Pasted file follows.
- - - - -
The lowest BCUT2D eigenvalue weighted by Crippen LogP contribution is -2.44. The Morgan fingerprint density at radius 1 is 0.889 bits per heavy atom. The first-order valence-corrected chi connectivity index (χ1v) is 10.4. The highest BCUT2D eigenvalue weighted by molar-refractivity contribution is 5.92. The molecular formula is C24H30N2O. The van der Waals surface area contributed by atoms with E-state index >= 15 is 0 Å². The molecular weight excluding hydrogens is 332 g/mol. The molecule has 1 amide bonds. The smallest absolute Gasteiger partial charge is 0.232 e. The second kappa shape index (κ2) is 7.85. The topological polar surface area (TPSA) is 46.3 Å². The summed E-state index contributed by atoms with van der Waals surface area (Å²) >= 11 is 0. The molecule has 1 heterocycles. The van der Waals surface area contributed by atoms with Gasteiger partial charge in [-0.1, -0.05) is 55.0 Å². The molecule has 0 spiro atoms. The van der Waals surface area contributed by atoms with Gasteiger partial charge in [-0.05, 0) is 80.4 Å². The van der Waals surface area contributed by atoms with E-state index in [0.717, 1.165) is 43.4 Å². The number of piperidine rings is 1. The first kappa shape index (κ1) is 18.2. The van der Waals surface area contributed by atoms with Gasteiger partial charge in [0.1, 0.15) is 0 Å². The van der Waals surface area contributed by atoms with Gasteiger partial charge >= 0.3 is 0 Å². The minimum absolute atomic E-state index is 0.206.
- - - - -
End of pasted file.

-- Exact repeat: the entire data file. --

The lowest BCUT2D eigenvalue weighted by Crippen LogP contribution is -2.44. The Morgan fingerprint density at radius 1 is 0.889 bits per heavy atom. The first-order valence-corrected chi connectivity index (χ1v) is 10.4. The highest BCUT2D eigenvalue weighted by molar-refractivity contribution is 5.92. The molecular formula is C24H30N2O. The van der Waals surface area contributed by atoms with E-state index >= 15 is 0 Å². The molecular weight excluding hydrogens is 332 g/mol. The molecule has 1 amide bonds. The smallest absolute Gasteiger partial charge is 0.232 e. The second kappa shape index (κ2) is 7.85. The topological polar surface area (TPSA) is 46.3 Å². The summed E-state index contributed by atoms with van der Waals surface area (Å²) >= 11 is 0. The molecule has 1 heterocycles. The van der Waals surface area contributed by atoms with Gasteiger partial charge in [-0.1, -0.05) is 55.0 Å². The molecule has 0 spiro atoms. The van der Waals surface area contributed by atoms with Gasteiger partial charge in [-0.05, 0) is 80.4 Å². The van der Waals surface area contributed by atoms with E-state index in [0.717, 1.165) is 43.4 Å². The number of piperidine rings is 1. The first kappa shape index (κ1) is 18.2. The van der Waals surface area contributed by atoms with Gasteiger partial charge in [0.1, 0.15) is 0 Å². The van der Waals surface area contributed by atoms with Gasteiger partial charge >= 0.3 is 0 Å². The minimum absolute atomic E-state index is 0.206.